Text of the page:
Australian contemporary dance icon Meryl Tankard is back in town this week for the Adelaide premiere of her internationally acclaimed dance work The Oracle.
If contemporary dance makes you feel nervous and confused, here’s a tip: relax and go on the ride.
Contemporary dance usually doesn’t have a narrative and there’s no right or wrong perception. It’s similar to abstract painting, where the elements of the work (movement, sound and light) are the expression and what it communicates is left to the viewer’s own interpretation.
But once you know that Tankard’s The Oracle was inspired by the paintings of Scandinavian artist Odd Nerdrum, who was in turn inspired by Rembrandt and Caravaggio, you will get it.
“I was inspired by Nerdrum’s paintings of really dark, desolate human beings in a landscape that looks like it could be the end of the world,” explains Tankard. “They were all very simple and pagan, where something dies and something else is born. It made me think of Stravinsky’s The Rite of Spring.”
And soloist Paul White is the perfect as the struggling human form. Yes, this choreography has only one dancer, but as The Oracle has toured the world receiving rave reviews since 2009, White has certainly proved as captivating as a large company of dancers.
“When I started working with the Stravinsky music I thought it would be an incredible challenge to see if one man could handle music which is so powerful,” says Tankard. “I had never worked with Paul, but I had seen him on stage. I found him really inspiring to work with. He loves a challenge and if somebody wants a challenge I love to challenge them.”
Audiences should be warned here that they might be challenged, too, by some nudity in The Oracle, but it’s not about gratuitous titillation. Nothing Tankard has ever done has ever been that tacky.
“The Oracle is quite a dark piece,” she explains.
It’s about the forces of nature, man’s strengths and vulnerabilities, inevitable futures and the sacredness of the earth.
White’s performance displays strength, grace and vulnerability that is disturbing, exquisite and frightening. “It’s a very physically and emotionally demanding piece.”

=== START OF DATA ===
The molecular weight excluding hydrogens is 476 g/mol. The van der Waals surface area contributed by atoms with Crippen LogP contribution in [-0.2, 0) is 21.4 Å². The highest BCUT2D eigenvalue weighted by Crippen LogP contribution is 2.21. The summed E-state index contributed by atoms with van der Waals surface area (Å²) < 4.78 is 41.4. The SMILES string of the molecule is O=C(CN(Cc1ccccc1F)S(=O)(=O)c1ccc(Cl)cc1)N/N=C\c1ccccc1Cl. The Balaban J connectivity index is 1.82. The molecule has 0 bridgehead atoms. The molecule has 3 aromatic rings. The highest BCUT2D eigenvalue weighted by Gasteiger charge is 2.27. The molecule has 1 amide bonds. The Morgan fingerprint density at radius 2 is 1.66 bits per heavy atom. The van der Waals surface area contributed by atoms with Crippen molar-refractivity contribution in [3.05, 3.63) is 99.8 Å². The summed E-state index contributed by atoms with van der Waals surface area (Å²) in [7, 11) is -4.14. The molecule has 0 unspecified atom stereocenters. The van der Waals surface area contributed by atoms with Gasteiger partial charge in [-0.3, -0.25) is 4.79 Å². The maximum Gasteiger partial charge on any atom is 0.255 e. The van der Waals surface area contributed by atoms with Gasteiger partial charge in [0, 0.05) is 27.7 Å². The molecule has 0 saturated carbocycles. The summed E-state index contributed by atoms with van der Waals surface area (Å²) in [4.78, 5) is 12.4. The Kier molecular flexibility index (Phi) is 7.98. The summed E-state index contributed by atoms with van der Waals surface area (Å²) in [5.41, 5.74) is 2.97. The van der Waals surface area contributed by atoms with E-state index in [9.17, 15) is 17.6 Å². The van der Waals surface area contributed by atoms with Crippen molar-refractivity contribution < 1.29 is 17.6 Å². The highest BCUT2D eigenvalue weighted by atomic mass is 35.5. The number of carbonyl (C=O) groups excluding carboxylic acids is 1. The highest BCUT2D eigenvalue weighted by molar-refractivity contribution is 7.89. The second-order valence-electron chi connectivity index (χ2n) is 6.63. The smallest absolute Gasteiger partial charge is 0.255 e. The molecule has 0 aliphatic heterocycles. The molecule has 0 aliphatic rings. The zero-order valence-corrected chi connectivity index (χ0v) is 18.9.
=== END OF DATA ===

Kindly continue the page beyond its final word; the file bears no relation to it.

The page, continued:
Props are limited to lighting (Damien Cooper and Matt Cox), costume (Meryl Tankard), set and video (Regis Lansac), and these are used to great effect as White duets with his own shadow and digital manipulations of his body in kaleidoscopic patterns, a swirling circular skirt or a dark velvet cloak.
It has been a long time between Meryl Tankard shows for Adelaide audiences. Since retiring in 1999 from her post as director of Australian Dance Theatre, she has been based in Sydney, working freelance in film and projects including the 2000 Sydney Olympics opening ceremony.
To Adelaide and the ADT, she not only brought her unique edge and courage as a choreographer, but also her experience as a dancer with the Australian Ballet and Pina Bausch’s Wuppertaler Tanztheater in Germany.
So what was it like working with the great Pina Bausch?
“Very intense and very demanding, which was wonderful but I couldn’t do it for the rest of my life. When I worked with her I felt like I gave her everything. We worked until 10pm every night, six days per week.
“The work was very emotional and very political. I got homesick. I missed the blue sky and the freedom. It was hard to leave but I wanted to create my own work and put all that intensity into my own choreography.”
And she did. While at the helm of ADT, she created the works Furioso (1993), Aurora (1994), Possessed (1995), Rasa (1996), Seulle (1997) and Inuk (1997), and toured extensively worldwide, pioneering dance as an export.
“We opened the doors internationally for Australian dance,” she says. “We were the first dance company to be invited to perform at the Brooklyn Academy of Music in New York. We were ahead of our time. Now everybody is touring. It’s the best thing you can do to publicise the country.”
Tankard is also working on a large feature film, but can’t say what it is just yet.
“I love film because it allows you to take the audience even closer to what people are feeling,” she explains. “I like very small movements and there is something about zooming in on a very small fragment of the body. As well as dance, I also love talking and speech and humour.
“But The Oracle is pure dance. I think Adelaide will enjoy it.”
The Oracle will be performed at the Dunstan Playhouse from August 20 to 23.
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